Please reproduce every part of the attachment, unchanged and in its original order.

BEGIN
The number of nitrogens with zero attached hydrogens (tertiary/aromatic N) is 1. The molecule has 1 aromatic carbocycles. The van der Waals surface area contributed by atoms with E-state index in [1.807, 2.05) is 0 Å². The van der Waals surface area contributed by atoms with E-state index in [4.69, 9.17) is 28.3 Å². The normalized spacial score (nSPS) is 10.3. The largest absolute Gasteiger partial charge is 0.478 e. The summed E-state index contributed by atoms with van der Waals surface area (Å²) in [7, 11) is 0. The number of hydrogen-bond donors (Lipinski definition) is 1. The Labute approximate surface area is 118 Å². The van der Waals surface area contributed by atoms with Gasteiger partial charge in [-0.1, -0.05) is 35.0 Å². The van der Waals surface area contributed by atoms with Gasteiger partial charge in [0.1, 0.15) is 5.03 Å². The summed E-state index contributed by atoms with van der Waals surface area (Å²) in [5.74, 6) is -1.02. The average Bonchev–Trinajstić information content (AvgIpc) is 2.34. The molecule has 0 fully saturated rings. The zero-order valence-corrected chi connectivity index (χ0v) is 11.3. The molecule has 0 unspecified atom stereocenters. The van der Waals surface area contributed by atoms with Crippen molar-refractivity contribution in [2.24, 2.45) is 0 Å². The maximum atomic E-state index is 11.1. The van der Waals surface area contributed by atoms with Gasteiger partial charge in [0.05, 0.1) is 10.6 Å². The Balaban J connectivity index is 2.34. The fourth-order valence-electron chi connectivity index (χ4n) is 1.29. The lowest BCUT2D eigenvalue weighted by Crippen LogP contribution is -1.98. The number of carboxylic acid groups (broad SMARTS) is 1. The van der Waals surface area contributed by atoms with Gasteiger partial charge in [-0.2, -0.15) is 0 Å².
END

The number of nitrogens with zero attached hydrogens (tertiary/aromatic N) is 1. The molecule has 1 aromatic carbocycles. The van der Waals surface area contributed by atoms with E-state index in [1.807, 2.05) is 0 Å². The van der Waals surface area contributed by atoms with E-state index in [4.69, 9.17) is 28.3 Å². The normalized spacial score (nSPS) is 10.3. The largest absolute Gasteiger partial charge is 0.478 e. The summed E-state index contributed by atoms with van der Waals surface area (Å²) in [7, 11) is 0. The number of hydrogen-bond donors (Lipinski definition) is 1. The Labute approximate surface area is 118 Å². The van der Waals surface area contributed by atoms with Gasteiger partial charge in [-0.1, -0.05) is 35.0 Å². The van der Waals surface area contributed by atoms with Gasteiger partial charge in [0.1, 0.15) is 5.03 Å². The summed E-state index contributed by atoms with van der Waals surface area (Å²) in [5.74, 6) is -1.02. The average Bonchev–Trinajstić information content (AvgIpc) is 2.34. The molecule has 0 fully saturated rings. The zero-order valence-corrected chi connectivity index (χ0v) is 11.3. The molecule has 0 unspecified atom stereocenters. The van der Waals surface area contributed by atoms with Crippen molar-refractivity contribution in [2.24, 2.45) is 0 Å². The maximum atomic E-state index is 11.1. The van der Waals surface area contributed by atoms with Gasteiger partial charge in [0.05, 0.1) is 10.6 Å². The Balaban J connectivity index is 2.34. The fourth-order valence-electron chi connectivity index (χ4n) is 1.29. The lowest BCUT2D eigenvalue weighted by Crippen LogP contribution is -1.98. The number of carboxylic acid groups (broad SMARTS) is 1. The van der Waals surface area contributed by atoms with Gasteiger partial charge in [-0.2, -0.15) is 0 Å².